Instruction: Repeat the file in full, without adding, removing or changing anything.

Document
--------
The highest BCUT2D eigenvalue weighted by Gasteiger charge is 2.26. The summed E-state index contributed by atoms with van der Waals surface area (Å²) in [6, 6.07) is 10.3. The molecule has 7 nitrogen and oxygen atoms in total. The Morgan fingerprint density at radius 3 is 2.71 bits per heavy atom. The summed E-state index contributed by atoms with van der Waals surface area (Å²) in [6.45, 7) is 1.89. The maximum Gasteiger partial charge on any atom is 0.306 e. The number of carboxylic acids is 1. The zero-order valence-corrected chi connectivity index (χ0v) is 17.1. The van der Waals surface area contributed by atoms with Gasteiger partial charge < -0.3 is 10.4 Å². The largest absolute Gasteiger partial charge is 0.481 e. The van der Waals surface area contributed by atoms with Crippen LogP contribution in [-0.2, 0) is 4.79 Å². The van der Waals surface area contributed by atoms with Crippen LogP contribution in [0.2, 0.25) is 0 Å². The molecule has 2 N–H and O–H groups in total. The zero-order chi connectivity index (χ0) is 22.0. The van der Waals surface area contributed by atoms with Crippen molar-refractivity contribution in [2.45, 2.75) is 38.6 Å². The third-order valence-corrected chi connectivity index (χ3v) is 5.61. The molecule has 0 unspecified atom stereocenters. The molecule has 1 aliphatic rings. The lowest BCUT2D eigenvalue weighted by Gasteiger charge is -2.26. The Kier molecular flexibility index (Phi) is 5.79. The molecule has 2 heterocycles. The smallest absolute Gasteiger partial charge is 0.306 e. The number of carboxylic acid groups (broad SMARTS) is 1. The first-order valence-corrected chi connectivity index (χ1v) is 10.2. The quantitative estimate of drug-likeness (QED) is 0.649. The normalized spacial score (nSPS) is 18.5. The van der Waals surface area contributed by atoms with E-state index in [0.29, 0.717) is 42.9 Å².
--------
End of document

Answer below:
The highest BCUT2D eigenvalue weighted by Gasteiger charge is 2.26. The summed E-state index contributed by atoms with van der Waals surface area (Å²) in [6, 6.07) is 10.3. The molecule has 7 nitrogen and oxygen atoms in total. The Morgan fingerprint density at radius 3 is 2.71 bits per heavy atom. The summed E-state index contributed by atoms with van der Waals surface area (Å²) in [6.45, 7) is 1.89. The maximum Gasteiger partial charge on any atom is 0.306 e. The number of carboxylic acids is 1. The zero-order valence-corrected chi connectivity index (χ0v) is 17.1. The van der Waals surface area contributed by atoms with Gasteiger partial charge < -0.3 is 10.4 Å². The largest absolute Gasteiger partial charge is 0.481 e. The van der Waals surface area contributed by atoms with Crippen LogP contribution in [-0.2, 0) is 4.79 Å². The van der Waals surface area contributed by atoms with Crippen LogP contribution in [0.2, 0.25) is 0 Å². The molecule has 2 N–H and O–H groups in total. The zero-order chi connectivity index (χ0) is 22.0. The van der Waals surface area contributed by atoms with Crippen molar-refractivity contribution in [2.45, 2.75) is 38.6 Å². The third-order valence-corrected chi connectivity index (χ3v) is 5.61. The molecule has 0 unspecified atom stereocenters. The molecule has 1 aliphatic rings. The lowest BCUT2D eigenvalue weighted by Gasteiger charge is -2.26. The Kier molecular flexibility index (Phi) is 5.79. The molecule has 2 heterocycles. The smallest absolute Gasteiger partial charge is 0.306 e. The number of carboxylic acid groups (broad SMARTS) is 1. The first-order valence-corrected chi connectivity index (χ1v) is 10.2. The quantitative estimate of drug-likeness (QED) is 0.649. The normalized spacial score (nSPS) is 18.5. The van der Waals surface area contributed by atoms with E-state index in [0.29, 0.717) is 42.9 Å².